And if you do not profess a faith in some locus of wisdom or power outside yourself, then what you must expect from your most cherished relationships is no different. It places a burden on the people in your life as they struggle with their own courage, but that’s the price of love.
If you will be in synagogue, actually or virtually, in these weeks ahead, I wish success for you in this endeavor. If not, I wish success for you wherever you find it.
As I said, I no longer carry the responsibility of writing and delivering sermons. But if I did…
Interfaith Alliance has been a touchstone in my life for more than twenty-five years.
I remember when I was “recruited” to join the board as part of the cohort of clergy of the rising generation of leaders. The opportunity to sit at the table with people I admired from afar – Herb Valentine, Joan Brown Campbell, Denny Davidoff, Albert Pennybacker, Arthur Hertzberg – was too delicious to pass up. The cause was incidental. At first.
In those first years, our finances were tenuous. An opportunity presented itself for a windfall – a very popular recording artist was willing to do a benefit concert at no cost to us. It had the potential to pull us out of a deep hole. The only night the artist was available was a Friday. Without hesitation or prompting, the chair, Herb Valentine, said, “We can’t exclude our Jewish brothers and sisters by holding this concert on Shabbat.” There was no disagreement. I learned in one sentence the importance of standing with partners and allies, even to the point of personal and institutional disadvantage.
Underpinning the personal integrity of this extraordinary group was, I learned quickly, a profound commitment to the First Amendment’s insistence on freedom of conscience. The principles that Interfaith Alliance upholds as an organization are a reflection of the constitutional guarantees that inspired it. The early iteration of what is now the Religious Right – the Moral Majority, the Christian Coalition, and others – pioneered the notion that our first freedom existed to protect the privilege of certain adherents of their own tradition. The benefits to others were crumbs from the whole loaf of privilege they claimed. But Interfaith Alliance insisted on the proposition that all conscience is created equal, including that which is not Christian and even that which is not religious in nature.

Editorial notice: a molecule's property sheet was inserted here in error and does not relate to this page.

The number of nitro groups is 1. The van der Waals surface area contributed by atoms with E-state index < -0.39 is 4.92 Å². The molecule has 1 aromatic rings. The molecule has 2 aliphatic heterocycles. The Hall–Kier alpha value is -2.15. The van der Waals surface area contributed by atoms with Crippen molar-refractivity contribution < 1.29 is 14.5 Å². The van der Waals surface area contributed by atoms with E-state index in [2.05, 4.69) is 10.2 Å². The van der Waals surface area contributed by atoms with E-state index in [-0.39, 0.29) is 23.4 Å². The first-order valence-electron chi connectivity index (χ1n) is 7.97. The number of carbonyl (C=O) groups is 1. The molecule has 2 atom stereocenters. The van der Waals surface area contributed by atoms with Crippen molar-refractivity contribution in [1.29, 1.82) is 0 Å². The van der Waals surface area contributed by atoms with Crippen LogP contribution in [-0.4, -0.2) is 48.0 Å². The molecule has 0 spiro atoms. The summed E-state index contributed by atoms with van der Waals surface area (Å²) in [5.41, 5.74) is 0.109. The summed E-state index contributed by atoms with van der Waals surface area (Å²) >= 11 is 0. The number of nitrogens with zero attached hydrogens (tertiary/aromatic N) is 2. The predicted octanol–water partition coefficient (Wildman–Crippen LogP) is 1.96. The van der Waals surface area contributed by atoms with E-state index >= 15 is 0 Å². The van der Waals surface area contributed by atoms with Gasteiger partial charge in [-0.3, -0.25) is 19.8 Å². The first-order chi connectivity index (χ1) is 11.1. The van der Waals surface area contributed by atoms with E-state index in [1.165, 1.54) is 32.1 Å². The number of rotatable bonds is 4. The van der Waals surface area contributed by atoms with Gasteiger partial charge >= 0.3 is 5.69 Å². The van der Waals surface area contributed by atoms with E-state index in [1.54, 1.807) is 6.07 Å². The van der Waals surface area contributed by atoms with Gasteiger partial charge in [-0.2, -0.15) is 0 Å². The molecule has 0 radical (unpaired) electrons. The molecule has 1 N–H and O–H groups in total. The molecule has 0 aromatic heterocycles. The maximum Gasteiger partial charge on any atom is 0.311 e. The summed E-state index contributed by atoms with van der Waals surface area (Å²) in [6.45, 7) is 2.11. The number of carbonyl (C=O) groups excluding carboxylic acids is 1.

I will admit that I was initially challenged by the notion of defending people whose beliefs and practices were profoundly different from my Judaism. But Rev. Valentine’s example inspired me. And when we had the good fortune to engage Rev. Dr. C. Welton Gaddy as our president, I was able to learn from the master as I continued as a board member, officer and chair of the board. Welton’s willingness as a Baptist preacher to embrace the equality of all people, regardless of faith, identity, or politics remains my model.
When it came time for Welton to retire, the board (on which I no longer served) had an understandably difficult time finding a successor. He called me and asked if I would fill in for him for a few months as the search process played out. That temporary assignment turned into more than seven years of protecting faith and freedom, as our mission insists.
Slowly but steadily over these many years, the people of Interfaith Alliance have come to understand that religious freedom is about more than keeping prayer out of public schools and supporting the right of an individual to wear a yarmulke, hijab, or turban. So much of the institutionalized bias in our country has its roots in religiously-motivated prejudice. That includes the mostly-Protestant custom of public prayer, presumed to be a norm because of long-standing practice. But it also includes diverting public school funds to religious education, delegitimizing homosexuality, and denying reproductive health care and medical procedures. Freedom of religion is a guaranteed starting point for every citizen. It is not, as some would have, toleration for dissent from a public standard that is really someone else’s private belief.